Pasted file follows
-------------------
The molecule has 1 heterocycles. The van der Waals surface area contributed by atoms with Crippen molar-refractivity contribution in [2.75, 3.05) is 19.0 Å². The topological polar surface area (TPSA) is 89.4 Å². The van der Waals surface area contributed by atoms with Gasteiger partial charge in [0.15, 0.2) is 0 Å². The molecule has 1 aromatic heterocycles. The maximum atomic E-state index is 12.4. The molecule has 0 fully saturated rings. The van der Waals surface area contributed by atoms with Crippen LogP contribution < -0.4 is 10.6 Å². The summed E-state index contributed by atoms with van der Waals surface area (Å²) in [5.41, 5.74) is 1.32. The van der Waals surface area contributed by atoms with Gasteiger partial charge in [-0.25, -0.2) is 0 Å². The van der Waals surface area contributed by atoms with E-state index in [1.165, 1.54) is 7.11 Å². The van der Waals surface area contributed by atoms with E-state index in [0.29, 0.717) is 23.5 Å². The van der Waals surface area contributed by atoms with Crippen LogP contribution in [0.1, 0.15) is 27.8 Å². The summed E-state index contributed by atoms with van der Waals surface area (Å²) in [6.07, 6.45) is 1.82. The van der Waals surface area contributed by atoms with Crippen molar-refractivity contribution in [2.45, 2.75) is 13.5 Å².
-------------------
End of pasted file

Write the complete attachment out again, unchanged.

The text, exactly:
The molecule has 1 heterocycles. The van der Waals surface area contributed by atoms with Crippen molar-refractivity contribution in [2.75, 3.05) is 19.0 Å². The topological polar surface area (TPSA) is 89.4 Å². The van der Waals surface area contributed by atoms with Gasteiger partial charge in [0.15, 0.2) is 0 Å². The molecule has 1 aromatic heterocycles. The maximum atomic E-state index is 12.4. The molecule has 0 fully saturated rings. The van der Waals surface area contributed by atoms with Crippen LogP contribution < -0.4 is 10.6 Å². The summed E-state index contributed by atoms with van der Waals surface area (Å²) in [5.41, 5.74) is 1.32. The van der Waals surface area contributed by atoms with Gasteiger partial charge in [-0.25, -0.2) is 0 Å². The van der Waals surface area contributed by atoms with E-state index in [1.165, 1.54) is 7.11 Å². The van der Waals surface area contributed by atoms with E-state index in [0.29, 0.717) is 23.5 Å². The van der Waals surface area contributed by atoms with Crippen LogP contribution in [0.1, 0.15) is 27.8 Å². The summed E-state index contributed by atoms with van der Waals surface area (Å²) in [6.07, 6.45) is 1.82. The van der Waals surface area contributed by atoms with Crippen molar-refractivity contribution in [2.45, 2.75) is 13.5 Å².